The Crypto industry is not limited to Bitcoin and Ethereum, and many tokens and coins are introduced daily. There is no denying that Crypto businesses offer much more anonymity over other tradings because it is a decentralized system that works on blockchain technology.
Despite many efforts to make the Crypto industry safe, there are always loopholes and security bugs where hackers and scammers can attack and get assets and information of tremendous value. If you want a Crypto trading platform that provides riskless and secure trading options, then KuCoin is the best option because it provides access to more than 600 coins, including LUNA/USDT, SHIB, XLM price, and much more.
Among the different scams and hacking activities, DNS attacks are common that target the internet protocol so that the user ends up on an illegitimate website. In this article, we will understand the concept of curve finance and DNS attack and how to prevent it. So let’s get started.
What Is DNS And Curve Finance?
Curve finance is a platform that works on the Ethereum blockchain, and the main purpose is to swap Stablecoin. It is a decentralized exchange that uses Automated Market Maker. Curve finance provides the advantage of price stability that remains an acceptable margin.
Recently, curve finance has come under attack, which has caused tremendous damage to the platform and the crypto industry in general. It was the DNS attack in which the hackers breached usernames, passwords, and wallet addresses and used them to steal more than $500K worth of Cryptos.
To understand how this attack was conducted, let’s understand the concept of DNS. DNS is the abbreviation of Domain Name System and is the tool that provides users with the correct information about their requirements. If you write “KuCoin.com,” the device will send the data to DNS, providing the required information to the correct IP address.
How Does DNS Attack Work?
DNS works based on collecting the information and suggesting the right website to the right IP address. But if the DNS cannot work properly or if it is purposely hacked, then it cannot provide the right webpage, and hackers use it to send links to malicious websites on which you put in your name, password, and wallet address.
These fake websites look similar to the original, but their main purpose is to collect valuable data. Hackers can collect the data of the whole platform or website using a DNS attack by interfering with DNS settings.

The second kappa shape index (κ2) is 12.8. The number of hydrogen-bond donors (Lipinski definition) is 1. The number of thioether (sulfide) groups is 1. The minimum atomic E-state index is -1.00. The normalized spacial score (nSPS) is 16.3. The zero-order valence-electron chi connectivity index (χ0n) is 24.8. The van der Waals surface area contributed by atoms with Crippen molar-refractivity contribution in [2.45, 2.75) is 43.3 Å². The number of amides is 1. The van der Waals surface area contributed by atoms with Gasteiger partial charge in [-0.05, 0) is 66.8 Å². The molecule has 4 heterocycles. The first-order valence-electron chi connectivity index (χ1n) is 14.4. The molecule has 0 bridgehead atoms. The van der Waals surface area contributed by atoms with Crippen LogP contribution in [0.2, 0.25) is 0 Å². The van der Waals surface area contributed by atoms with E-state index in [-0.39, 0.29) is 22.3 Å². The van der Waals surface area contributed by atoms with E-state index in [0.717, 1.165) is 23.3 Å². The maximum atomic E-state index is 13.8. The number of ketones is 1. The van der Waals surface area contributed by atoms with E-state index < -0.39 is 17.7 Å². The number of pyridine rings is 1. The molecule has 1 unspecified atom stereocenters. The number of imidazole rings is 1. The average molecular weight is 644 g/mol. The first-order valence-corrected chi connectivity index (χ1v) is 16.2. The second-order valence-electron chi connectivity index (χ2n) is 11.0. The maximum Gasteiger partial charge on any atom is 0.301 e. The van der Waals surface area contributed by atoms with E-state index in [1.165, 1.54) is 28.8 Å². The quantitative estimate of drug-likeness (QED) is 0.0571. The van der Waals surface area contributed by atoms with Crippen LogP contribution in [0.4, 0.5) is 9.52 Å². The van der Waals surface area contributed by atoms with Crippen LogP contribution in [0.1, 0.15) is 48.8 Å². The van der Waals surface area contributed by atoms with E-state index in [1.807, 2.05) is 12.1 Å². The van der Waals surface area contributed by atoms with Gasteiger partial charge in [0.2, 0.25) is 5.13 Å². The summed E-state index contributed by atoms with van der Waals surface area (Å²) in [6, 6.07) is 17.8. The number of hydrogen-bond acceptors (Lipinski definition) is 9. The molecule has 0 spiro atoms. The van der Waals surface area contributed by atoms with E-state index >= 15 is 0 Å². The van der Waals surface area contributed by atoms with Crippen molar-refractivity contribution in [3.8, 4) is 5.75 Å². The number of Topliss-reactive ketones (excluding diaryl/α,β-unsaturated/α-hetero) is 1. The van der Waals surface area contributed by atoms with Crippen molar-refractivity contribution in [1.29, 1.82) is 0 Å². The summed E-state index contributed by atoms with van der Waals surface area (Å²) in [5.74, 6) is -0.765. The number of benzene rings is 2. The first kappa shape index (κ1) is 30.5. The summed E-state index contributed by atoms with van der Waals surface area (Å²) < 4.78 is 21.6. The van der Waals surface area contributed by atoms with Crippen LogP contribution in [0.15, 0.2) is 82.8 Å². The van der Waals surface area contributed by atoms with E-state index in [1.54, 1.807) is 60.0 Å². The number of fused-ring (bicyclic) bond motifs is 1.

Types Of DNS Attack
There are different types of DNS attacks, and some of them are:
- DNS Tunneling is when hackers encode another program or protocol in a DNS server that can work as a data payload, and the hacker can set up the remote server.
- DNS amplification is used to make the server unusable, and the main purpose is to get the data when the response time gets high.
- DNS Flood Attack, which includes shooting the server with maximum source IP address, and the main purpose is to make the DNS unusable so that it goes down and takes its security with it.
How To Avoid DNS Attacks?
Internet hacking is not a joke, and you should be prepared to counter these scams if you are willing to have a proper investment. These are some techniques that make you safe from DNS attacks:
- Do not click on unwanted links. KuCoin provides an opportunity to check the integrity of links to see if they are genuine.
- Bookmark your login page so you do not have to search it every time.
- Make sure to clear the DNS cache
Internet attacks and scams are among the Crypto industry’s biggest problems, and KuCoin has proper measures to avoid these scams. It provides limited IP access, so if anyone gets your credentials, they will not be able to access the account. More than that, it constantly updates its users about possible attacks and ways to avoid them. DNS works by gathering information and recommending the appropriate website to the appropriate IP address. However, if the DNS fails to function properly or is purposefully compromised, it cannot offer the correct URL. Hackers exploit it to transmit links to fraudulent websites where you enter your name, password, and wallet address.